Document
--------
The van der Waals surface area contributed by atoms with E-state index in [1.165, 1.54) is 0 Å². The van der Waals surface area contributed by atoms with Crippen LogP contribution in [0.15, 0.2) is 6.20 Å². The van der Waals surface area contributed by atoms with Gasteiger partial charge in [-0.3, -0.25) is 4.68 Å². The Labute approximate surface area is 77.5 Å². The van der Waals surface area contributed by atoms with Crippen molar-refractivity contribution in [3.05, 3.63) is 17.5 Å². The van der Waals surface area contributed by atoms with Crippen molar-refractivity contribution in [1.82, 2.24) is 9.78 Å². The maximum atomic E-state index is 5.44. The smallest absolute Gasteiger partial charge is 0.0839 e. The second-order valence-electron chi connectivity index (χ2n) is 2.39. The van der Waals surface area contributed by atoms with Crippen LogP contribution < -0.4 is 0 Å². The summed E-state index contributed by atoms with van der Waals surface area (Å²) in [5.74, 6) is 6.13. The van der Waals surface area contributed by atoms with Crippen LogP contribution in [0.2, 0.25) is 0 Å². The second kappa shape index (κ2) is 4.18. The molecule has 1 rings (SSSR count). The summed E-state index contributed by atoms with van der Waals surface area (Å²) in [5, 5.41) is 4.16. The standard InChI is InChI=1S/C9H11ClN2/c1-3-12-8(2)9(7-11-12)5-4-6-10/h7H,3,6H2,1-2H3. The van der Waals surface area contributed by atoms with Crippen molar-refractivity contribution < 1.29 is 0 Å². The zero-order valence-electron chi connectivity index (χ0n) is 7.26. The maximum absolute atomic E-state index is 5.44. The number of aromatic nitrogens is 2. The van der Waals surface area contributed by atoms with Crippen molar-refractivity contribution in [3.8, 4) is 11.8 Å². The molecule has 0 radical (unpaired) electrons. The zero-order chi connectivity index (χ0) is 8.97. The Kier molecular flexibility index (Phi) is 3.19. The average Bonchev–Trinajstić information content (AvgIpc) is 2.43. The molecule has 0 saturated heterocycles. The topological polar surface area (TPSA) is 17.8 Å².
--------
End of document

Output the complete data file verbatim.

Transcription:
The van der Waals surface area contributed by atoms with E-state index in [1.165, 1.54) is 0 Å². The van der Waals surface area contributed by atoms with Crippen LogP contribution in [0.15, 0.2) is 6.20 Å². The van der Waals surface area contributed by atoms with Gasteiger partial charge in [-0.3, -0.25) is 4.68 Å². The Labute approximate surface area is 77.5 Å². The van der Waals surface area contributed by atoms with Crippen molar-refractivity contribution in [3.05, 3.63) is 17.5 Å². The van der Waals surface area contributed by atoms with Crippen molar-refractivity contribution in [1.82, 2.24) is 9.78 Å². The maximum atomic E-state index is 5.44. The smallest absolute Gasteiger partial charge is 0.0839 e. The second-order valence-electron chi connectivity index (χ2n) is 2.39. The van der Waals surface area contributed by atoms with Crippen LogP contribution < -0.4 is 0 Å². The summed E-state index contributed by atoms with van der Waals surface area (Å²) in [5.74, 6) is 6.13. The van der Waals surface area contributed by atoms with Crippen LogP contribution in [0.2, 0.25) is 0 Å². The second kappa shape index (κ2) is 4.18. The molecule has 1 rings (SSSR count). The summed E-state index contributed by atoms with van der Waals surface area (Å²) in [5, 5.41) is 4.16. The standard InChI is InChI=1S/C9H11ClN2/c1-3-12-8(2)9(7-11-12)5-4-6-10/h7H,3,6H2,1-2H3. The van der Waals surface area contributed by atoms with Crippen molar-refractivity contribution < 1.29 is 0 Å². The zero-order valence-electron chi connectivity index (χ0n) is 7.26. The maximum absolute atomic E-state index is 5.44. The number of aromatic nitrogens is 2. The van der Waals surface area contributed by atoms with Crippen molar-refractivity contribution in [3.8, 4) is 11.8 Å². The molecule has 0 radical (unpaired) electrons. The zero-order chi connectivity index (χ0) is 8.97. The Kier molecular flexibility index (Phi) is 3.19. The average Bonchev–Trinajstić information content (AvgIpc) is 2.43. The molecule has 0 saturated heterocycles. The topological polar surface area (TPSA) is 17.8 Å².